Director Ridley Scott’s Alien was a groundbreaking sci-fi/horror thriller when it debuted back in 1979. Filled with suspense and identifiable characters, the original film in the franchise scared the life out of audiences. It spawned 3 sequels (not including the Alien vs. Predator films) and made the Alien creature one of the most recognizable and feared villains in movie history. The first and really only good sequel, Aliens (directed by James Cameron) amplified what Scott did and was, in my opinion, the most entertaining film of the series. Let’s just try to forget about Alien 3 and Alien: Resurrection. So, what is Prometheus really about? According to Ridley Scott, it’s not a direct prequel to Alien and it does hold its own as a standalone sci-fi thriller. However, anyone familiar with the Alien history, or the timeline per se, will recognize key images and details shown throughout Prometheus. The film revolves around one main question – Where do we come from? The origins of mankind…faith vs. evolution…God vs. science. Our unfazed determination in finding the answers to the question will ultimately lead to our demise. High hopes which lead to epic failure.
Like Alien, Prometheus does take a while to build up to what we all know is coming. And also, like that film, the anticipation is what makes the film a joy to watch. Character development is a key element to any film and writers Jon Spaihts and Damon Lindelof have given us a handful of them to either hate, sympathize with, or become incredibly curious about. The story revolves around a crew that has been hired by Peter Weyland to try to discover the origins of mankind on Earth. They are hired because of the pictograms they found on cave walls that appear to be invitations or maps from their creators. There journey leads them to the darkest corners of the universe, where they are put in a battle to try and save the human race. The expedition is led by Elizabeth Shaw (Noomi Rapace) who is eager to discover the answers to the big question of ‘where did we come from?’, but also is the only one in the group who also struggles with the idea of ‘faith’ versus ‘evolution’. She wears a cross around her neck and this object is the only piece that represents ‘God’ in the film. It is an important piece though and plays a major role in Shaw’s chance for survival. Shaw’s boyfriend, Charlie (Logan Marshall-Green) is by her side pretty much throughout the film, and although he doesn’t share her same beliefs about faith, he does share her eagerness as to finding out where mankind originated from.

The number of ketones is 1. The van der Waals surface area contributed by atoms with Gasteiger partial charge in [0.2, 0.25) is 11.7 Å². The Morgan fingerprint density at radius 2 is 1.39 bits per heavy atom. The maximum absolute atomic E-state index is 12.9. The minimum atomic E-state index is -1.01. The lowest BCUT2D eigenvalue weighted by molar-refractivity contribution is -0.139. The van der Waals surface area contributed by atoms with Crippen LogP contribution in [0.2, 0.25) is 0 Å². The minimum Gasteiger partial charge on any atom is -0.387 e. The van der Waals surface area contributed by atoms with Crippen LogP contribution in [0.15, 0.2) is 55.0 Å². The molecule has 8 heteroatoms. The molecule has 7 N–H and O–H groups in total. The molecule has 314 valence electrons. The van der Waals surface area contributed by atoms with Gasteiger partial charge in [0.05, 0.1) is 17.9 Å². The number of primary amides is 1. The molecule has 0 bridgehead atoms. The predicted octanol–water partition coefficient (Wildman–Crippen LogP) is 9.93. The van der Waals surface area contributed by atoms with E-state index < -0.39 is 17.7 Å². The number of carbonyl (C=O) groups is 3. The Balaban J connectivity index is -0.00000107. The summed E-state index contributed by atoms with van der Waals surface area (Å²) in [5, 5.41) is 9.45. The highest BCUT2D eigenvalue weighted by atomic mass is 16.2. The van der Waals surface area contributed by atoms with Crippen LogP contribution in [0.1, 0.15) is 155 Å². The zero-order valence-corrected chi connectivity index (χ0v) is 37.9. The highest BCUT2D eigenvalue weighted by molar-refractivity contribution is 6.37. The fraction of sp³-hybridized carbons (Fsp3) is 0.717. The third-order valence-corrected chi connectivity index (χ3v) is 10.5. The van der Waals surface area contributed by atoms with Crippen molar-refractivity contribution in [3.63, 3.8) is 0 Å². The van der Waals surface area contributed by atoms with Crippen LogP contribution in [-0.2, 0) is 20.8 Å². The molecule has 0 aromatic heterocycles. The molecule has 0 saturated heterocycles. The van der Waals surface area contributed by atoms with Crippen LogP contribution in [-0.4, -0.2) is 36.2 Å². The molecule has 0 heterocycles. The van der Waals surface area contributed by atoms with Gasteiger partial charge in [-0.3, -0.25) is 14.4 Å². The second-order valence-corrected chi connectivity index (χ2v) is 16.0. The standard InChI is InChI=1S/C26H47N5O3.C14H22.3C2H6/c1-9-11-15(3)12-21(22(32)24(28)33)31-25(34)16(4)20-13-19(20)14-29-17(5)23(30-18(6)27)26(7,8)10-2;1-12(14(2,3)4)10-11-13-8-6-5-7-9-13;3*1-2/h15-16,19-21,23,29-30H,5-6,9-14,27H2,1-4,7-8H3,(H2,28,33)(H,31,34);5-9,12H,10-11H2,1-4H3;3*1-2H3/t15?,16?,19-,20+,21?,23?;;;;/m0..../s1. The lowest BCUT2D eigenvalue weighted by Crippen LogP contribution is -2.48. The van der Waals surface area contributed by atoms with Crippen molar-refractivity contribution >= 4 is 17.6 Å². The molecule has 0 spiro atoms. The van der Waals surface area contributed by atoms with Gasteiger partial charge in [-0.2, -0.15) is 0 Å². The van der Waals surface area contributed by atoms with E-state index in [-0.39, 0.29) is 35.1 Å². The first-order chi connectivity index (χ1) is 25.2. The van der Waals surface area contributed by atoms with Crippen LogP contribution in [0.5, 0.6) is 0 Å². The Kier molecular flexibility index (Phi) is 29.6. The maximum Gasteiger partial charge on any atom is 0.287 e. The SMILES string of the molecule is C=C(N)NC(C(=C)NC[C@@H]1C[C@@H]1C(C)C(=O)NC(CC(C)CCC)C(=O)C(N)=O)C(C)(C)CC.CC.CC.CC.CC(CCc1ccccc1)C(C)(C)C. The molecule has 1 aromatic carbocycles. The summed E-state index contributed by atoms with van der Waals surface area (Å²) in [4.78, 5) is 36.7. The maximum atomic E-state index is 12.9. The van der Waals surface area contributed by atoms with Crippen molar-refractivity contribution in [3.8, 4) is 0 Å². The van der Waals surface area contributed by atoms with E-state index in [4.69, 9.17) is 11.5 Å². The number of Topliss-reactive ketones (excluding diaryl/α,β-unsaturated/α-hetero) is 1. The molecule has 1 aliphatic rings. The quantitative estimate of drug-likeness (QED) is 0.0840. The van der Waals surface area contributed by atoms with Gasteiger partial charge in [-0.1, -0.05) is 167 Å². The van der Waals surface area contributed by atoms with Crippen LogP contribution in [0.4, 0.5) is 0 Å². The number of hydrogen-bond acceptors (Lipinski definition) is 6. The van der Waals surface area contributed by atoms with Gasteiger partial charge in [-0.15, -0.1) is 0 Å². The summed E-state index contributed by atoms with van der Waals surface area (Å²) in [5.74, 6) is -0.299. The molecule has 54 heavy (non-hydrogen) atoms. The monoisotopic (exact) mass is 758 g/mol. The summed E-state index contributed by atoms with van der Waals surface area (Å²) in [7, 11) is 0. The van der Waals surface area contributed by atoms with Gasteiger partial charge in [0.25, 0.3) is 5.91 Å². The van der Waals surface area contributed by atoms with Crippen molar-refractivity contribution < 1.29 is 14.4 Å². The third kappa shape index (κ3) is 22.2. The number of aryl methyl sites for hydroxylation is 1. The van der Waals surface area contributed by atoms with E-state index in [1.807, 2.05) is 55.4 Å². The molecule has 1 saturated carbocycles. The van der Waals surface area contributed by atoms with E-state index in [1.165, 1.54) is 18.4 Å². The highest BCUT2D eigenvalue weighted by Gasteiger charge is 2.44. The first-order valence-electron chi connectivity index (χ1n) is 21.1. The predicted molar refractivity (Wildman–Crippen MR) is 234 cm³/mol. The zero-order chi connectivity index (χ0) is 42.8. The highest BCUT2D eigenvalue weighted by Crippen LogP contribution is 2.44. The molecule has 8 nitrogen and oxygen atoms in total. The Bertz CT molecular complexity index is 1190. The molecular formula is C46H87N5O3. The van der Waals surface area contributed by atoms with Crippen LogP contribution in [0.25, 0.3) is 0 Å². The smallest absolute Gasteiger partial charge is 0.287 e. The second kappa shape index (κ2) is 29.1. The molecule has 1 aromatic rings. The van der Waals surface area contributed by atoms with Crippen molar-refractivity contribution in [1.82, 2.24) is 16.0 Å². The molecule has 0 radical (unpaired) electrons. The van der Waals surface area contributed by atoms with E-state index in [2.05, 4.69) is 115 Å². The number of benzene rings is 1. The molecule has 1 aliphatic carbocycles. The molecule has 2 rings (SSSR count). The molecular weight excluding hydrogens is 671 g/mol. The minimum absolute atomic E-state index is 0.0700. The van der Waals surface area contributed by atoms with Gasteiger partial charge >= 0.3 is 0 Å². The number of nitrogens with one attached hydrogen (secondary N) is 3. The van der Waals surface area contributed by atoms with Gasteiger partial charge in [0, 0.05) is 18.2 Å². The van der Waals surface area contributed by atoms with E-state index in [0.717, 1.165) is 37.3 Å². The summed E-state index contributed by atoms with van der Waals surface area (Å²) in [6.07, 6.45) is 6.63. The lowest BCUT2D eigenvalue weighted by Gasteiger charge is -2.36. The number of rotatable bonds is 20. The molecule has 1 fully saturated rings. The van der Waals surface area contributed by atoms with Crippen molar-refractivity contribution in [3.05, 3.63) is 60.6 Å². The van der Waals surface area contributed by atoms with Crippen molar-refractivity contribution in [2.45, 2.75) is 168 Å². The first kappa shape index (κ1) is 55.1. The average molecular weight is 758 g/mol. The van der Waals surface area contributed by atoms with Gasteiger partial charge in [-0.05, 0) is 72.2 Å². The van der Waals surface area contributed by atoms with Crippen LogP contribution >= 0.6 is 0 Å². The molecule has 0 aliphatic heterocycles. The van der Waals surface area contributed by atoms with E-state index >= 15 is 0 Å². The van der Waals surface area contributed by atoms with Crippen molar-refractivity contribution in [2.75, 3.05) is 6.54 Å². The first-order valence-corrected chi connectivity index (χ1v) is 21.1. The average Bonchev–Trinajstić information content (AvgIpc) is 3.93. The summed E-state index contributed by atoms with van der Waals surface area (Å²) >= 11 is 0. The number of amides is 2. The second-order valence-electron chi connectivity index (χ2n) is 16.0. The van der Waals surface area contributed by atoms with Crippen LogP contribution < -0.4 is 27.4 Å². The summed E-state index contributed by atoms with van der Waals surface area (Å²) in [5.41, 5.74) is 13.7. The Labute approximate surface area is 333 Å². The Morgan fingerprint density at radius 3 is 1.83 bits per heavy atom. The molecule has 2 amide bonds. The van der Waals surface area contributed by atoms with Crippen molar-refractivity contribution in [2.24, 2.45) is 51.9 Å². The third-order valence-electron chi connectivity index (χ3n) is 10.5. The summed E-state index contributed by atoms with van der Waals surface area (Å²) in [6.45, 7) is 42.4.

The lady in charge of the ship itself, Meredith Vickers (played nastily by Charlize Theron), is really only a business suit here. She has little interest in the mission at hand, other than the fact that her boss and father Peter Weyland, gave orders for her to bring the ship to that particular planet…which is named Zeus. Idris Elba provides a bit of comic relief in the film as it’s pilot, Janek. The real standout here is Michael Fassbender, as the android David. His character is by far the most interesting of all of them simply because you don’t know what his motives really are. Is he malfunctioning? Or is he just following the orders of his creator, Peter Weyland? Either way, he becomes a real nemesis to the mission and actually plays a major role in what becomes the downfall of the entire crew. David is a complex character at times, but somewhat simplistic as well. Fassbender is perfectly cast in the role. He displays a sense of wonder, while also conveying a cold, dark side. It’ s fun to watch the transition. Guy Pearce portrays trillionaire Peter Weyland, who is the reason all of this is taking place to begin with. He is so eager to find the origins of mankind with the hope of perhaps finding a way to live forever. Weyland is extremely old in this film and not in the best physical shape. Pearce does well with the role and he is unrecognizable behind the old age makeup.